How has the urban move helped Protestantism in particular? Protestantism has been very successful at attracting young, white-collar people who go to cities to study and work. Also, you can set up a Protestant church anywhere in a way you can’t with traditional religions, because temples need infrastructure. A church service can be held in someone’s home or in an office building, like Pastor Wang Yi’s Early Rain Reformed Church.

What’s lost in this transition? A lot of culture gets left behind. With (until recently) 80 percent of the people living in the countryside, 80 percent of the culture was there as well: traditions, ritual, dramas. Temples in China had a lot of stage performances and operas, and that is harder to transfer to the big city, because you don’t have enough space. For most people, the sense of community is lost as well.

Are people in the Chinese Communist Party (CCP) also looking to religion to find meaning to their lives? I think so. The 85 million CCP members in China are all supposed to be atheists. Yet the government keeps issuing orders telling its members to stay away from religion, which makes me think that maybe some of them aren’t atheists or else the government wouldn’t need to issue these orders. The cultural side of religion is easier for them to accept. I write about one Buddhist master who had a lot of party officials come to seek advice from him and do some meditations, but they’d say, “This isn’t religion, it’s just culture.” It’s a way out.

What surprised you when you visited Early Rain Reformed Church in Chengdu? It drove home to me that if you walk past the building where it is located, you wouldn’t think it’s a spiritual home to hundreds of people. You’d think it’s another seedy office tower in downtown Chengdu. That is a good reminder of how a lot of religious sites in China operate. Because of the government’s control and destruction in the past you don’t see outward signs of religion, but it’s still there.

What about the government’s attempt to increase control of foreign religion? Last year the government had a religious affairs work conference for the first time in 15 years: No radical changes, but officials did say religions have to indigenize or have more local content. They don’t want civil society in China, and they don’t want the kind of thing that happened in Poland in the Cold War with the Catholic Church, or in East Germany with the Protestant church. If religion is just personal piety, they’re OK with that. They just don’t want people who have what they consider “ulterior motives.” They are worried in Xinjiang with the terrorism problem they blame on Islam. With Protestantism, they noticed a quarter of the human rights defenders are Protestants and probably wondered: “Why is this religion so socially active?”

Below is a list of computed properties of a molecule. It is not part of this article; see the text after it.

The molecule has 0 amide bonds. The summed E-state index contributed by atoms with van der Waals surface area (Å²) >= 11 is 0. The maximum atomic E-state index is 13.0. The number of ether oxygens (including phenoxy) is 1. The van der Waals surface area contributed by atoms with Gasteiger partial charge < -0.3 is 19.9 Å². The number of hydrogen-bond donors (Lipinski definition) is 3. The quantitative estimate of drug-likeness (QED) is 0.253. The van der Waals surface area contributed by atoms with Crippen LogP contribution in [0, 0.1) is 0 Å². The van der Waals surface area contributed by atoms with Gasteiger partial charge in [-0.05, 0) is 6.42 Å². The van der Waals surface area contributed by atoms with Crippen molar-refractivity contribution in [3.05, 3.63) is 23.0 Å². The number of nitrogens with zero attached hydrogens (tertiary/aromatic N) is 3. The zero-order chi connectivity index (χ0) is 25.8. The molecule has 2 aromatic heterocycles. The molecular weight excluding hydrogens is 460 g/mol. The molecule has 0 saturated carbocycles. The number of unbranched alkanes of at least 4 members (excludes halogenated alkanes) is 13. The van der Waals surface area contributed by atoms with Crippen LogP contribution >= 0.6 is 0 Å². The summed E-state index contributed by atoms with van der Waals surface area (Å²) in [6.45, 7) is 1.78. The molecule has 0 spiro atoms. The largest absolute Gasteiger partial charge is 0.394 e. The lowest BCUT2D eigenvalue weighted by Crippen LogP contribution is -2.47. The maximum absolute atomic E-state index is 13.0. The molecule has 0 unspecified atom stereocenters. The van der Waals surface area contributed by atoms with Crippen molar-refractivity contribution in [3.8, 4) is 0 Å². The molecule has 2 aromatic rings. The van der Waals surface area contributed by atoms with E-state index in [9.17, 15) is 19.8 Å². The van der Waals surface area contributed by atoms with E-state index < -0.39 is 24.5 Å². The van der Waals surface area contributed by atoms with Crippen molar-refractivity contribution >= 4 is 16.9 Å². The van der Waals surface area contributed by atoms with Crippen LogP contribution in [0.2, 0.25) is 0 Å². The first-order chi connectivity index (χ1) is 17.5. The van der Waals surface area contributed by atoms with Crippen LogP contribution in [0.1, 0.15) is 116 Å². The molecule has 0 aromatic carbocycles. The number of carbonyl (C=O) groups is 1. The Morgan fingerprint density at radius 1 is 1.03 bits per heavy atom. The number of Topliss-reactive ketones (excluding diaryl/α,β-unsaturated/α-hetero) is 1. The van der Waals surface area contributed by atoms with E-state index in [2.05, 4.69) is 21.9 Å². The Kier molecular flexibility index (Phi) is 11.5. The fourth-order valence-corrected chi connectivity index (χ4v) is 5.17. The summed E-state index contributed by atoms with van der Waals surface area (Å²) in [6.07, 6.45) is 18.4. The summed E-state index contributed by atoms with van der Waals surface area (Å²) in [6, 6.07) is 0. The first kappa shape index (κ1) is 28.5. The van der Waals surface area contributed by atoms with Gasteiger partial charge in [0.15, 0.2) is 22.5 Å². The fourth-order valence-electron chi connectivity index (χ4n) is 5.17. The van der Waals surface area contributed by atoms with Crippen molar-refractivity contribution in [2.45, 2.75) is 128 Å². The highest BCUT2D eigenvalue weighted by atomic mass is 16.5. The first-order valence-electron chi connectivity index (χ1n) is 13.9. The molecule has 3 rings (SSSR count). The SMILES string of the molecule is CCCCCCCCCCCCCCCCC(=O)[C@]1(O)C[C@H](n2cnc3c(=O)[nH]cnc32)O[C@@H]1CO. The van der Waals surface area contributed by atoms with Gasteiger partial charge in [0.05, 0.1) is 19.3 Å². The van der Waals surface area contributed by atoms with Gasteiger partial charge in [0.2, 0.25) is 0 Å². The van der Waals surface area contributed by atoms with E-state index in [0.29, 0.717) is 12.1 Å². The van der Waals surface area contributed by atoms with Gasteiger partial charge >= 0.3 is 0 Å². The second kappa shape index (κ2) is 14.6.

How did writing this book affect you spiritually? In some ways we go through phases in life when your spiritual life is on autopilot and you don’t think much about the stuff you do. Writing this book forced me to re-engage in my faith. I had a good time with Early Rain Church. I found it very refreshing there: They were very unapologetic with what they did, such as the length of the sermon. [Pastor Wang Yi’s sermons are typically over an hour long.] Often churches in the West race through it with everyone trying to get back for Sunday dinner or the football game.

The Chinese are much more genuine and it’s better in the long run, or else you’re constantly in this apologetic downward spiral of trying to make sermons shorter and more accommodating to the outside world.